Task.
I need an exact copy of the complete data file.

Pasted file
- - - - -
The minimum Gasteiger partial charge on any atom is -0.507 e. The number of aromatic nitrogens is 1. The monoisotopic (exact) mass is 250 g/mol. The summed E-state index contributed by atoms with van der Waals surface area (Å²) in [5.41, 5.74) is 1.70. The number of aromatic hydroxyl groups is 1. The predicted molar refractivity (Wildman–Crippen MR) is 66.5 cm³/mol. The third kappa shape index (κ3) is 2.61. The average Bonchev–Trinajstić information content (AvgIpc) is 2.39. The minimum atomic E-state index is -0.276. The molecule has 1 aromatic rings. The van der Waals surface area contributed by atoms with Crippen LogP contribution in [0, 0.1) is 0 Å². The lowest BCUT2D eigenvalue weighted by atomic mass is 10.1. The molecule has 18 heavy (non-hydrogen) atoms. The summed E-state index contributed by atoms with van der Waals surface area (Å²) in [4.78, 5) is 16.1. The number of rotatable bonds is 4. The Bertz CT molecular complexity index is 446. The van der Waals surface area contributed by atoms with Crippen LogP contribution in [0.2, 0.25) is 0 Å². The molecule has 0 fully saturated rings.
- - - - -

The minimum Gasteiger partial charge on any atom is -0.507 e. The number of aromatic nitrogens is 1. The monoisotopic (exact) mass is 250 g/mol. The summed E-state index contributed by atoms with van der Waals surface area (Å²) in [5.41, 5.74) is 1.70. The number of aromatic hydroxyl groups is 1. The predicted molar refractivity (Wildman–Crippen MR) is 66.5 cm³/mol. The third kappa shape index (κ3) is 2.61. The average Bonchev–Trinajstić information content (AvgIpc) is 2.39. The minimum atomic E-state index is -0.276. The molecule has 1 aromatic rings. The van der Waals surface area contributed by atoms with Crippen LogP contribution in [0, 0.1) is 0 Å². The lowest BCUT2D eigenvalue weighted by atomic mass is 10.1. The molecule has 18 heavy (non-hydrogen) atoms. The summed E-state index contributed by atoms with van der Waals surface area (Å²) in [4.78, 5) is 16.1. The number of rotatable bonds is 4. The Bertz CT molecular complexity index is 446. The van der Waals surface area contributed by atoms with Crippen LogP contribution in [0.2, 0.25) is 0 Å². The molecule has 0 fully saturated rings.